The narrow door (Lk 13:23-13:24)

“Jesus said to them.

‘Strive to enter

Through the narrow door!

I tell you!

Many will try

To enter

And will not be able.’”

 

ὁ δὲ εἶπεν πρὸς αὐτούς

Ἀγωνίζεσθε εἰσελθεῖν διὰ τῆς στενῆς θύρας, ὅτι πολλοί, λέγω ὑμῖν, ζητήσουσιν εἰσελθεῖν καὶ οὐκ ἰσχύσουσιν.

 

Luke indicated that Jesus said to them (ὁ δὲ εἶπεν πρὸς αὐτούς) that they were to strive (Ἀγωνίζεσθε) to enter (εἰσελθεῖν) through the narrow door (διὰ τῆς στενῆς θύρας).  With a solemn pronouncement (λέγω ὑμῖν), Jesus said that many people (ὅτι πολλοί) would try to enter (ζητήσουσιν εἰσελθεῖν), but not be able to do so (καὶ οὐκ ἰσχύσουσιν).  This saying of Jesus is somewhat similar to Matthew, chapter 7:13-14, where it was part of the Sermon on the Mount, not a response to a question.  Matthew had Jesus go into great detail about the narrow gate and not a door.  Jesus wanted them to enter the narrow gate (ἰσέλθατε διὰ τῆς στενῆς πύλης).  Matthew in his description of the wide or spacious gate (ὅτι πλατεῖα ἡ πύλη καὶ εὐρύχωρος) used two words for wide and spacious, “πλατεῖα” and “εὐρύχωρος,” that never appear elsewhere in the New Testament.  The easy way of the wide gate led to destruction (ἡ ὁδὸς ἡ ἀπάγουσα εἰς τὴν ἀπώλειαν).  Many people were entering through this wide destructive easy gate (καὶ πολλοί εἰσιν οἱ εἰσερχόμενοι δι’ αὐτῆς).  On the other hand, the narrow gate (ὅτι στενὴ ἡ πύλη) had a difficult way, leading to life (καὶ τεθλιμμένη ἡ ὁδὸς ἡ ἀπάγουσα εἰς τὴν ζωήν).  Only a few people were able to find their way through this difficult hard narrow life filled gate (καὶ ὀλίγοι εἰσὶν οἱ εὑρίσκοντες αὐτήν).  This idea of two ways can be found also in Deuteronomy, chapter 30:15-20, and among other religions with the way of death and the way of life.  The early Christian teachings of the Didache used this concept, as did many other dualistic religions that pointed to the choice of life or death, good or bad.  As you had basic choices in life, God was giving you this choice, life and prosperity with the narrow gate or death and adversity with the wide gate.  You had a choice between two gates.  The choice of path was yours.  Do you prefer the wide or the narrow door?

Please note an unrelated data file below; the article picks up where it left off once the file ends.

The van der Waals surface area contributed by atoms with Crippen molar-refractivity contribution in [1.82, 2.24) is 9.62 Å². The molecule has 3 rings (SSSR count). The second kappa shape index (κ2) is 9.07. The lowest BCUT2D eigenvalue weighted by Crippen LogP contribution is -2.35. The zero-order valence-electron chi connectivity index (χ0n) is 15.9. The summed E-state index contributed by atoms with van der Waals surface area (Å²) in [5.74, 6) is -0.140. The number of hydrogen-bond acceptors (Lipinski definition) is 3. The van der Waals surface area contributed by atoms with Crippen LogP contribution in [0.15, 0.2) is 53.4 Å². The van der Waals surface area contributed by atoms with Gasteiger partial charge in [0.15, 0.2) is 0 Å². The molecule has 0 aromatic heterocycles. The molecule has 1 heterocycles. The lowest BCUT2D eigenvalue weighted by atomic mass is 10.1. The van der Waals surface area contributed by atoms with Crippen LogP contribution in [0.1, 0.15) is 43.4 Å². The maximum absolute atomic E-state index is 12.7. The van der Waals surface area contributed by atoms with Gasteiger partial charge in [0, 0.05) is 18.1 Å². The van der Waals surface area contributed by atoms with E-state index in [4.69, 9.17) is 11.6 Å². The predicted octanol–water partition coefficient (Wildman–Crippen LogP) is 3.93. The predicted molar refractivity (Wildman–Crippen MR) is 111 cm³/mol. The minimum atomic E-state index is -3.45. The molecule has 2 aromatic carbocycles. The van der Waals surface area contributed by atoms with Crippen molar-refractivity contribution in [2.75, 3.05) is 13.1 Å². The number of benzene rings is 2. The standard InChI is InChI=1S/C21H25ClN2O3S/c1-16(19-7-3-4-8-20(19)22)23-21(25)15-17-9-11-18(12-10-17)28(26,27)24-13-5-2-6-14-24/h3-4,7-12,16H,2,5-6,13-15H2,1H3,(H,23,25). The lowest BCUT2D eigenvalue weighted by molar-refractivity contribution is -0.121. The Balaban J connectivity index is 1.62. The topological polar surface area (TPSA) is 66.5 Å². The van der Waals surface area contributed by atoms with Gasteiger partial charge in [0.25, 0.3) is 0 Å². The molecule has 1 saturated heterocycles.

Advertisements

The Christmas scene birth of Jesus (Lk 2:7-2:7)

“Mary gave birth

To her first-born son.

She wrapped him

In bands

Of swaddling cloths.

She laid him

In a manger,

Because there was

No place

For them

In the inn.”

 

καὶ ἔτεκεν τὸν υἱὸν αὐτῆς τὸν πρωτότοκον, καὶ ἐσπαργάνωσεν αὐτὸν καὶ ἀνέκλινεν αὐτὸν ἐν φάτνῃ, διότι οὐκ ἦν αὐτοῖς τόπος ἐν τῷ καταλύματι.